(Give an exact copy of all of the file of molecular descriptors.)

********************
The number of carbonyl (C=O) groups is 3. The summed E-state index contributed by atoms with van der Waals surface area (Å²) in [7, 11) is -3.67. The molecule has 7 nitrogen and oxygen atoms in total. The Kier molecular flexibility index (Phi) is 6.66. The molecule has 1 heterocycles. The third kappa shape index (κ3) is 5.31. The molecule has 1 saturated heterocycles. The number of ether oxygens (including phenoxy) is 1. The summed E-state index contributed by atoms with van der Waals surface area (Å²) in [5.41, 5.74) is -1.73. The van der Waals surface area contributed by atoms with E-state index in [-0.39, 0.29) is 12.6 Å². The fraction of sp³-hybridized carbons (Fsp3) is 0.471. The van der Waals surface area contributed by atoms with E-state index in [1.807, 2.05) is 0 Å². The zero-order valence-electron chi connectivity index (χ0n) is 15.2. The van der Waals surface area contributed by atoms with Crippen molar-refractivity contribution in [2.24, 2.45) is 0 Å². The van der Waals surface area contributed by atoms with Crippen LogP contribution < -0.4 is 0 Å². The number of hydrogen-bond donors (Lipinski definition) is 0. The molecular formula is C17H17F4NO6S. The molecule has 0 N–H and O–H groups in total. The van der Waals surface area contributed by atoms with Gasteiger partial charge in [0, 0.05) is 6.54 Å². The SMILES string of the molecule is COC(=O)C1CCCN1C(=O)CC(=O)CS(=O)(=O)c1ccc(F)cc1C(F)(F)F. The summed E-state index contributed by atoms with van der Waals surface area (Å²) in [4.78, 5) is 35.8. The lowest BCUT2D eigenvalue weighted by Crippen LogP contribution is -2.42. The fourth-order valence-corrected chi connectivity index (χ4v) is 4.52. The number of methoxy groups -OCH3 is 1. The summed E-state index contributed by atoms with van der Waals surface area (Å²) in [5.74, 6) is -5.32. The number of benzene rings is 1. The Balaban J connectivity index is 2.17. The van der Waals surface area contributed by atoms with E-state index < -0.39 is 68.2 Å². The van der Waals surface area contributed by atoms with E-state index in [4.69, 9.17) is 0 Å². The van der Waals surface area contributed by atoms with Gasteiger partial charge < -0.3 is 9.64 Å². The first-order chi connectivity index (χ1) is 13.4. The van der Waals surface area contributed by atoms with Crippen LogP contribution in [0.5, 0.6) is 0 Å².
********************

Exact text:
The number of carbonyl (C=O) groups is 3. The summed E-state index contributed by atoms with van der Waals surface area (Å²) in [7, 11) is -3.67. The molecule has 7 nitrogen and oxygen atoms in total. The Kier molecular flexibility index (Phi) is 6.66. The molecule has 1 heterocycles. The third kappa shape index (κ3) is 5.31. The molecule has 1 saturated heterocycles. The number of ether oxygens (including phenoxy) is 1. The summed E-state index contributed by atoms with van der Waals surface area (Å²) in [5.41, 5.74) is -1.73. The van der Waals surface area contributed by atoms with E-state index in [-0.39, 0.29) is 12.6 Å². The fraction of sp³-hybridized carbons (Fsp3) is 0.471. The van der Waals surface area contributed by atoms with E-state index in [1.807, 2.05) is 0 Å². The zero-order valence-electron chi connectivity index (χ0n) is 15.2. The van der Waals surface area contributed by atoms with Crippen molar-refractivity contribution in [2.24, 2.45) is 0 Å². The van der Waals surface area contributed by atoms with Crippen LogP contribution < -0.4 is 0 Å². The number of hydrogen-bond donors (Lipinski definition) is 0. The molecular formula is C17H17F4NO6S. The molecule has 0 N–H and O–H groups in total. The van der Waals surface area contributed by atoms with Gasteiger partial charge in [0, 0.05) is 6.54 Å². The SMILES string of the molecule is COC(=O)C1CCCN1C(=O)CC(=O)CS(=O)(=O)c1ccc(F)cc1C(F)(F)F. The summed E-state index contributed by atoms with van der Waals surface area (Å²) in [4.78, 5) is 35.8. The lowest BCUT2D eigenvalue weighted by Crippen LogP contribution is -2.42. The fourth-order valence-corrected chi connectivity index (χ4v) is 4.52. The number of methoxy groups -OCH3 is 1. The summed E-state index contributed by atoms with van der Waals surface area (Å²) in [5.74, 6) is -5.32. The number of benzene rings is 1. The Balaban J connectivity index is 2.17. The van der Waals surface area contributed by atoms with E-state index < -0.39 is 68.2 Å². The van der Waals surface area contributed by atoms with E-state index in [4.69, 9.17) is 0 Å². The van der Waals surface area contributed by atoms with Gasteiger partial charge < -0.3 is 9.64 Å². The first-order chi connectivity index (χ1) is 13.4. The van der Waals surface area contributed by atoms with Crippen LogP contribution in [0.5, 0.6) is 0 Å².